Nearly every trainer in the game has received significant changes — a total of 387 trainer encounters as well as raid ally changes (see Ally Raid Overhaul) and changes to partner teams during certain story events — bringing new Pokémon into their teams (in some cases, replacing them entirely), increasing their strength by increasing their team sizes (most of the time), and by providing increased IVs, EVs, new moves, and giving them better AI settings.
Additionally, around 25% of all trainer battles in the game are now doubles battles, including some Gym Leaders and other major fights at all stages of the game.
Note to players — Always carry two Pokémon with you.
Due to an issue in the base game, your game will crash if you are thrown into a Doubles battle with only a single Pokémon. See Crashing at the Start of Battles for more.
(Text has been modified at the beginning of the game to notify players of the above issue.)
As you progress through the game, all trainers will be given better moves (including TM and egg moves), higher stats (levels, IVs, and EVs), positive natures, held items, Terastallizing, etc., and better AI. Compass is meant to be progression-oriented, so early trainers will not be particularly strong, but the amount of pushback will steadily increase the further you go, until the later portions of the game that feature large teams with fairly-high “difficulty” values consistently.
New Pokémon added to trainer teams are not randomly chosen → Instead, they are manually determined based on trying to stay relatively close to the established theme of the trainer. This thematic choice is occasionally prioritized over optimized competitive teams, resulting in a few Major Trainers having little or even no difference in their Pokémon choices, though adjustments are universally made to IVs, EVs, etc.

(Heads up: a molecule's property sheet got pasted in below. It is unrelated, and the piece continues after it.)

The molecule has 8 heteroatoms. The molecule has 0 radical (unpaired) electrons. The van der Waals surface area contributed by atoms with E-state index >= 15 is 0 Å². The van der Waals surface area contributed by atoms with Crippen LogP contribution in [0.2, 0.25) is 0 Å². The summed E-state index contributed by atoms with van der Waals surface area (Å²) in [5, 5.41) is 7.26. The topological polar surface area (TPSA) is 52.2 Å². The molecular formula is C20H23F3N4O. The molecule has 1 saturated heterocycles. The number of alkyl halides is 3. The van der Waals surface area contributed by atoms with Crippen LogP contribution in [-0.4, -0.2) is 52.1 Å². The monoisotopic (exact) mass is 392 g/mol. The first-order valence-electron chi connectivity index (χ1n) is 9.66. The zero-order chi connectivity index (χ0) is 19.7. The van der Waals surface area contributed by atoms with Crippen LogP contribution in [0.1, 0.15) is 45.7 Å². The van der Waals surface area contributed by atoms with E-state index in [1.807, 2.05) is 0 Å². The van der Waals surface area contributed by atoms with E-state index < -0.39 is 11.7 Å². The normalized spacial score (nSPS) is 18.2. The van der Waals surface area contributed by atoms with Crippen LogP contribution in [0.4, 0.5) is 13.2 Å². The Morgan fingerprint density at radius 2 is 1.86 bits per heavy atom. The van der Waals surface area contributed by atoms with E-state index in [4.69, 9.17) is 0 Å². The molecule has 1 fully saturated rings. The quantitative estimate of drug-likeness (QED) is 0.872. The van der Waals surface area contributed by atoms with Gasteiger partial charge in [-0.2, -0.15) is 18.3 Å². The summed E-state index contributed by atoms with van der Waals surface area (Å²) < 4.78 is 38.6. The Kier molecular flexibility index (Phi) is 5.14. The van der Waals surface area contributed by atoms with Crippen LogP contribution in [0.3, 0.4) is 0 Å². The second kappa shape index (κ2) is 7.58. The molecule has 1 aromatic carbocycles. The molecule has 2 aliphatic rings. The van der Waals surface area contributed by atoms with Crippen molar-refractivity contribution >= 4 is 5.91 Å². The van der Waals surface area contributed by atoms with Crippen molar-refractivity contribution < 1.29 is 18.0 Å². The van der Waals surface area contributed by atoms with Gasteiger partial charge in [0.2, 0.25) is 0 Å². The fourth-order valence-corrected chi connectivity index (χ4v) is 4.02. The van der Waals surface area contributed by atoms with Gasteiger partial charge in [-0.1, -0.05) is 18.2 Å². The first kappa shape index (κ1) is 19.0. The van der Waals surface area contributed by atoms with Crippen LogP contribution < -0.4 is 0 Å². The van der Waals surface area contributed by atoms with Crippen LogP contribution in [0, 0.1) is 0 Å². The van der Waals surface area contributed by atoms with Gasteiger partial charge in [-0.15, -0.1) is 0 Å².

All Trainers are broken up into two categories, “Minor” and “Major”, which is used to denote how strong the trainers are relative to each other.
Minor Trainers — those unrelated to any story that just hang around the world, or general grunts — make up the majority of all trainer fights in the game, and are the weakest trainers. Major Trainers include strong trainers (denoted by a black chatbox when you are close to them), Gym trainers and leaders, rival fights, and other story-related trainers.
Major Trainers in the same area are always going to be stronger than the Minor Trainers, with more Pokémon, higher levels, better movesets, increased stats, and access to other difficulty features earlier than Minor Trainers. Additionally, all Major Trainers have the capability to Terastallize their Pokémon and have the highest AI Settings enabled, allowing them to swap Pokémon if necessary and less randomly utilize their moves.
Major Trainers also reward the player with a significant amount of money.
Compass also increases the number of these “strong” trainers to more than double vanilla’s total.
Partner fights throughout the story are also changed to match the trainer’s other adjustments, whether that be level, team, stats, etc.
In the Post-Game Gym Circuit, all Gym Leaders will rematch you with level 83-85 aces (up from 66). They’ll be facing you with their toughest teams, and are amongst the most challenging fights in the game.
In the first Academy Ace tournament, each final Pokémon will be between levels 85 and 88 (up from 66 to 70). Similar to the Gym Leaders just prior, these fights are designed with strong teams in mind.
The second Academy Ace tournament, and each thereafter, as well as the Team Star rematches, are all set to level 100. They are also the highest general tier of difficulty, to serve as something to work toward while putting together your best teams. Many of their Pokémon have been changed, as well, while trying to stay close to the original theme of the trainer.
Nemona, Geeta, and the Professors are designed to be the toughest trainers in the entire game, but aren’t significantly increased relative to the overall strength of the post-game fights, largely because these other battles are nearly at the max values to begin with.
The repeatable Academy Ace tournament provides significantly increased money per victory, giving 32,000 Pokémonies each!